- What would be your ideal OT department? This question is asking you what your values as an OT are. Reflect on your experiences and think about what you liked or disliked about each. This will help you figure out what an ideal OT department would look like for you.
- Tell me about a time you have had to advocate for occupational therapy. I don't know if this is a common question, but I was recently asked this question and it caught me off guard a little bit, so I wanted to add it to the list, so you can be better prepared than I was. Unfortunately, in many work environments, OT is still not fully understood, so think about a time that you had to explain the value of OT in the work or fieldwork setting.
- Tell me about a time that you went above and beyond. This one is always uncomfortable for me, because 1) I feel like I always go above and beyond and 2) I don't like to talk about how great I am, which is basically what this question is asking you to do. It's easiest for me if I have one particular story in my head that I am prepared to share if this question or a similar one comes up.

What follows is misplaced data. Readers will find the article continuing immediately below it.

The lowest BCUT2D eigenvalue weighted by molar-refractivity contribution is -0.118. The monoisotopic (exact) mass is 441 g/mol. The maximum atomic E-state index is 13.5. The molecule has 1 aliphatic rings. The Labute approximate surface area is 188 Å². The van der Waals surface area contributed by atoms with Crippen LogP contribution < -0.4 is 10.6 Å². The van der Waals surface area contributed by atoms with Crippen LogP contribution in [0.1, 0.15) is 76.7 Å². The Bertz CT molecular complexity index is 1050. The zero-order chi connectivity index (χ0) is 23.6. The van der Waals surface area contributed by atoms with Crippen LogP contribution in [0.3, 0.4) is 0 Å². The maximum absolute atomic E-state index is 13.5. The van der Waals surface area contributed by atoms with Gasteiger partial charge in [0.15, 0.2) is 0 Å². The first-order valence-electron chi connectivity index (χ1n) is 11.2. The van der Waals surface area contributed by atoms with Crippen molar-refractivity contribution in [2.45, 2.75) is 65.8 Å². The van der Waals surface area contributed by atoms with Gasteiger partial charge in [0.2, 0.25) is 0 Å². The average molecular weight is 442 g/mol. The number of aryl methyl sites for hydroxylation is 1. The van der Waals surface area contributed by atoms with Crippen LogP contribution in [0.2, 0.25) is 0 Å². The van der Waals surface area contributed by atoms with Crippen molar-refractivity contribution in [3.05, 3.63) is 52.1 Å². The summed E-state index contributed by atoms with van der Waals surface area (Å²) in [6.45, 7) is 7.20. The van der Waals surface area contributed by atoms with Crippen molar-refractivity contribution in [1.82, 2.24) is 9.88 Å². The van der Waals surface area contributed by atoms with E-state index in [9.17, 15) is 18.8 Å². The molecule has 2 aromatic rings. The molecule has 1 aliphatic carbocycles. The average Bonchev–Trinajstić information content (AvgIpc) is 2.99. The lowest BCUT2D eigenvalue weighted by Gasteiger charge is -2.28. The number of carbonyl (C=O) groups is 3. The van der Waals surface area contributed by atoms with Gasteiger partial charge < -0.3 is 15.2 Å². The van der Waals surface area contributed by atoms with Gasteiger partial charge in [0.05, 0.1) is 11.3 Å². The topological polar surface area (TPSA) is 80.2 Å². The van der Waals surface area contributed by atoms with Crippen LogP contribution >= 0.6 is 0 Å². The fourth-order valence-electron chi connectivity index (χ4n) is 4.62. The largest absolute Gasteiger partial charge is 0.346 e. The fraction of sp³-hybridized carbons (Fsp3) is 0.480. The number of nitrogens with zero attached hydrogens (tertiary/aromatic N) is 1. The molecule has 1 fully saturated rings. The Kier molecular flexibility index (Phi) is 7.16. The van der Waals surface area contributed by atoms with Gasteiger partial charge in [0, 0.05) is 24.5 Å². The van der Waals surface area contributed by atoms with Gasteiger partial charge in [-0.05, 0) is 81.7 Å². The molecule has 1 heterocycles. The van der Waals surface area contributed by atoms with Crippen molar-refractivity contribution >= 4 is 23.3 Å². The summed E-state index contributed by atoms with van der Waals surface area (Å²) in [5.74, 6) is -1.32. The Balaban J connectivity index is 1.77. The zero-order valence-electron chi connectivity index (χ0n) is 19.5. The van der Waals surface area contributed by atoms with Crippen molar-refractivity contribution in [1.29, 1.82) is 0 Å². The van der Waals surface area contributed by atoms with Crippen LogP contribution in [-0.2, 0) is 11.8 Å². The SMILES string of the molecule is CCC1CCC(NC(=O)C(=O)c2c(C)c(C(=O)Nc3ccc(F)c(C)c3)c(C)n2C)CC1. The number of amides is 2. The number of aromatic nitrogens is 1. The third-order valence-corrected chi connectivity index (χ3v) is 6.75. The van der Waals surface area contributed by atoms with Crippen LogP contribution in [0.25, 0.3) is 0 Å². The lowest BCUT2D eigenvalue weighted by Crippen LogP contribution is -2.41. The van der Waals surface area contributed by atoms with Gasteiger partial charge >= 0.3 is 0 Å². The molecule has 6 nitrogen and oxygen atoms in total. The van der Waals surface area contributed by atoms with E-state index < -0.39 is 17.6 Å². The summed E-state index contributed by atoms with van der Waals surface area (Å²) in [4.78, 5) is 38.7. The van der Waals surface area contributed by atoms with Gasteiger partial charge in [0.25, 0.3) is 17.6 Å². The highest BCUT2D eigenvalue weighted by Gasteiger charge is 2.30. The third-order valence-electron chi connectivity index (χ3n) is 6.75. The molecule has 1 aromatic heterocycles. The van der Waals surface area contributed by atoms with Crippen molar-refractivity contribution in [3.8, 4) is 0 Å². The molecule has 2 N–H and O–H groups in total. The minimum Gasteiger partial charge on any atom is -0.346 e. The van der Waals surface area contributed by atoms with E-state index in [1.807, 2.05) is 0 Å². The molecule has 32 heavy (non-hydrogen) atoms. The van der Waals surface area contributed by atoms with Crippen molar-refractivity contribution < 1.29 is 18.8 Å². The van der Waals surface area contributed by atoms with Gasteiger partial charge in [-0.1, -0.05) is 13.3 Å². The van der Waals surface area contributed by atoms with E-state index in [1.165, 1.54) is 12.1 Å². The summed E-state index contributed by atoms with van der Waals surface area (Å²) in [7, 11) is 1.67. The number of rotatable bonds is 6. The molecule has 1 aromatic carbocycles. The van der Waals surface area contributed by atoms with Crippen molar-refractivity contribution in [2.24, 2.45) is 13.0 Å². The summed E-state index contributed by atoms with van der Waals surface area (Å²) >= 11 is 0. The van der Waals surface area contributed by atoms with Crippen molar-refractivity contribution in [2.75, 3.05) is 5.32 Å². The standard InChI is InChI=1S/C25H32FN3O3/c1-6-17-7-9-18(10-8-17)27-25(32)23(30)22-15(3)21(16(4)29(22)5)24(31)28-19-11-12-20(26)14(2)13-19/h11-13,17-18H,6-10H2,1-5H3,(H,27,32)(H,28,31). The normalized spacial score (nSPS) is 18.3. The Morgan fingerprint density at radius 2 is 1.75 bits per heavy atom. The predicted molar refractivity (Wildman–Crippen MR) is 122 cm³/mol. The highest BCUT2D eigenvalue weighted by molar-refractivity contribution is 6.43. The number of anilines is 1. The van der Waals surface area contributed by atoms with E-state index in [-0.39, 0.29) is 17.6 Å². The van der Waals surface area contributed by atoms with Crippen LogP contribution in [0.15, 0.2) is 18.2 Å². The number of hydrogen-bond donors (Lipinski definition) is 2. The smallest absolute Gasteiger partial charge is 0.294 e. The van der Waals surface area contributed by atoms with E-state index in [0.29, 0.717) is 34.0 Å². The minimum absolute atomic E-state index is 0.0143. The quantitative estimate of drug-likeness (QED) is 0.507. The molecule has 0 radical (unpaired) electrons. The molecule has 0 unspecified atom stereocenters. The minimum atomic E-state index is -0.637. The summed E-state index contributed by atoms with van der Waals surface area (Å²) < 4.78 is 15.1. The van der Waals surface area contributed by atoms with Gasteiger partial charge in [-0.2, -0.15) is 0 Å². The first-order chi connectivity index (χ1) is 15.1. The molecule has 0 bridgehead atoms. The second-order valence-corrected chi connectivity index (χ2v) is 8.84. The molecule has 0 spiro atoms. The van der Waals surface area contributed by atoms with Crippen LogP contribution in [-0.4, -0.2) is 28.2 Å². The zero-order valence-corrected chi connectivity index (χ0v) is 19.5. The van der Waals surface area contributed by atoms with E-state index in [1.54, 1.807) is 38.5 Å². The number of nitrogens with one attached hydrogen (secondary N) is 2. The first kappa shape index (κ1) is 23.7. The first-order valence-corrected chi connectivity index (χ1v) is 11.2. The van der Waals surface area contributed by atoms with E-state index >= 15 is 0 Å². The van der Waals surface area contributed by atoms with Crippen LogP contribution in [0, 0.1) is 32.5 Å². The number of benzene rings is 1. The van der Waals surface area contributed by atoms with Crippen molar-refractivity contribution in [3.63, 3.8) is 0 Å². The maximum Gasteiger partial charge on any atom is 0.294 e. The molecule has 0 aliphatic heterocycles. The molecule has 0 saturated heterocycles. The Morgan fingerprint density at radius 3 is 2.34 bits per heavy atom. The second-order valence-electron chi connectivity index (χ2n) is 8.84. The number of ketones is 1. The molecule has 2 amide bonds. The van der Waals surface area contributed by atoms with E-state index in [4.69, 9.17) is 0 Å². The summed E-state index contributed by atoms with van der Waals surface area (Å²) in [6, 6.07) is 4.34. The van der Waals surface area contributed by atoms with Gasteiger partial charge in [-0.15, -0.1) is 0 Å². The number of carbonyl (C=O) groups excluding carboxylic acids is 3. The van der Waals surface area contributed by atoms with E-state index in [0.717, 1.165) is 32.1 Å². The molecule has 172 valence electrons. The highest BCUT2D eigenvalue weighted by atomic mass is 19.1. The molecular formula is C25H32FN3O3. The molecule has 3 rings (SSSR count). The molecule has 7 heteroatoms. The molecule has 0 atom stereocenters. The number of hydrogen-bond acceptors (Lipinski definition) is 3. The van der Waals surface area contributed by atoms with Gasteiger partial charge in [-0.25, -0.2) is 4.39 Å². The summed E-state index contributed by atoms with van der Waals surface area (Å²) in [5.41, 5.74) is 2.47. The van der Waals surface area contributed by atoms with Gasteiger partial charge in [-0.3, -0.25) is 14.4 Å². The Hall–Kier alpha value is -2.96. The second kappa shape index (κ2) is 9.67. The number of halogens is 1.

- Tell me about a challenging situation and how you handled it. I've found that this is often a three part question: 1) a challenging situation with a co-worker, 2) a challenging client, and 3) a challenging family member. Again, have some stories ready to share.
- Where do you see yourself in five years? The trick to this one is to be both clear and vague at the same time. Maybe you don't see yourself staying with this particular employer for five years, but now is not the time to say that. Share your career goals, which might include specialty training, gaining a leadership position, or participating in research. Do not say something like, "I hope to be a stay at home mom in five years" even if that is your goal. Make the interviewer feel like they fit into your five year plan.
- Why should we hire you? This usually comes toward the end, so be ready to sell yourself. I know it can feel uncomfortable, but this is your opportunity to highlight all of your strengths, why you would be a good fit for this particular company, and you can also throw in anything else that you want to tell the interviewer that they didn't ask you.
- Do you have any questions? This is almost always the last question at an interview. Don't ever answer this question with, "No." Always have questions. I like to go into an interview with a list of questions that I have. Many of my questions are the same from interview to interview, and these general questions often get answered during the interview process. You always want to show that you did your homework prior to the interview, so it's good to scour their website or social media pages to come up with some questions that are specific to the site. I'll cover specific questions to ask a potential employer next week.